Sunday, August 29, 2010

Rainy Day, No Yard Work!

A little chilly out there today. Raining now for a couple of hours. That means no yard work today (and they all rejoice, yay.)! I had to shovel 5 cubic yards of topsoil in about 3.5 hours over 2 days, in between squash games this week. I think I would like to take a break on making our yard more presentable just for a day or so.

Last night, Mrs. Urban Eater thought we should have Lobster Risotto while her parents were still here (pic attached below). After we tried to feed Little O her supper of beets and sweet potatoes (which she didn't eat as she had no interest in food at all for some reason, too tired I guess), I started pouring and stirring, 22-24 minutes later, Shazam! I love lobster, but I can only eat so much of it as it's sooooo rich. I eased off on the butter as I always do in cases such as this. Butter in the pan to start with a little EVOO to cut down the bad fat content and add a different flavor component. It also makes sure the butter doesn't burn as it has a higher smoke point. I decided to go with an onion tonight instead of shallots. Sometimes, when we have a dinner party, I will add the shallots or onions to the broth and then strain it after boiling so there are no chunky bits to get in the way of the rice, but not tonight. Stir, add white wine, stir, add broth. Went with chicken stock tonight, homemade as usual. Threw in a few peas near the end, A little butter, Parmesan, Fleur de sel and Truffle oil to top it off and we were away to the races. It is still a little high in calories, but live a little! Cut down where you can and just know how to get the most out of things in the flavor department. Oh, and don't eat it too often. You may not be able to see your toes after a month or two of eating it every weekend.

A fellow asked me a week or two ago if I used butter or margarine when I cook, risotto or otherwise. You know how you look at people when they say something weird to you, kind of over your shoulder with one eye kind of squinted a little? I took the high road and answered " I never use margarine". Didn't get into it as some people like to use it other than butter. Personally, I go with one rule of thumb: Do you want to eat something which is engineered by humans trying to lower the fat in it, or do you want to use something Mother Nature gave us with only a little human tinkering? I have done a lot of reading on this, and this little article seems to put it into perspective(http://www.naturodoc.com/library/nutrition/margbutt.htm). As far as I know, DR. Andrew Weil is a pretty good doctor and isn't a crackpot. Now, I don't know this for sure as I have very limited experience with his preaching on heath and wellness, but he makes sense. My Step-dad is a dentist. About 15 years ago, he went on one of his educational conventions they have to do to keep their designation. He told me they did a test with butter and margarine. both were melted and put in a glass cup. The butter broke down and the milk solids floated to the top, as they always do. This is called ghee or clarified butter. This is one of the many tools East Indians use for cooking. If they use it, it must be good. The margarine on the other hand, had a bunch of "stuff" floating around in it. The instructor told them this "stuff" was the part of the margarine which didn't break down. It just kind of stayed there in suspended animation. Yuck! After that, Dr. Ed said "no more margarine in this house". I never really touched it after that as well. Never really did anyways. Some people say it is one molecule away from being plastic, but that is not yet proven.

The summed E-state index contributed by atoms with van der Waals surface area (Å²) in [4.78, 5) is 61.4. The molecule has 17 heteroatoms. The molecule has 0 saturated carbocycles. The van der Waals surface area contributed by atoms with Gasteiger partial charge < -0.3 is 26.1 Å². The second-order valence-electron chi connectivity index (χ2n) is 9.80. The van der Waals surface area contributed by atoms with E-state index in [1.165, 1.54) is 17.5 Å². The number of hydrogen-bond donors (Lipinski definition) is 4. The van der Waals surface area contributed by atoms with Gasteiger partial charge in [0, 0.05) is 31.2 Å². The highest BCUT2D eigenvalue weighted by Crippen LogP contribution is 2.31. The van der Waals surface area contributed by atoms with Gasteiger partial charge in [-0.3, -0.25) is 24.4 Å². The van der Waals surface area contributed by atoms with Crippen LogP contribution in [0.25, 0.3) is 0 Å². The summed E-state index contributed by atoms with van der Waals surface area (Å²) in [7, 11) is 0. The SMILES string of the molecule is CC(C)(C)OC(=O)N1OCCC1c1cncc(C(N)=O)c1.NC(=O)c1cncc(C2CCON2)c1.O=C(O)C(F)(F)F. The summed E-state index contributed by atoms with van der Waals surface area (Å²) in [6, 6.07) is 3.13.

Finally had the Eggs in Purgatory this morning. Put it off for a day, but it is always worth the wait. San Marzano Tomatoes, a little onion and garlic, a couple of herbs from the garden, but not too much as you don't want to spoil the flavor of what is argueably the worlds best tomato. I try to eat Tomatoes whenever, however and with whatever (well, almost but not quite). Very good for you and a good source of lycopene (http://en.wikipedia.org/wiki/Lycopene). Crack your eggs into a small bowl before you place it on top of the tomato sauce so as to not accidentally cook a spoiled egg. Gently pour the egg out on top of the sauce. Season with sea salt and fresh ground pepper. Poach to your liking over medium low to medium heat. Remember the eggs keep cooking after you remove them from the pan.

Off to the other Farmers Market now. Should be crazy as the weather is not too conducive for going on a nice walk around town.

Until next time, good eating everyone.

Mark

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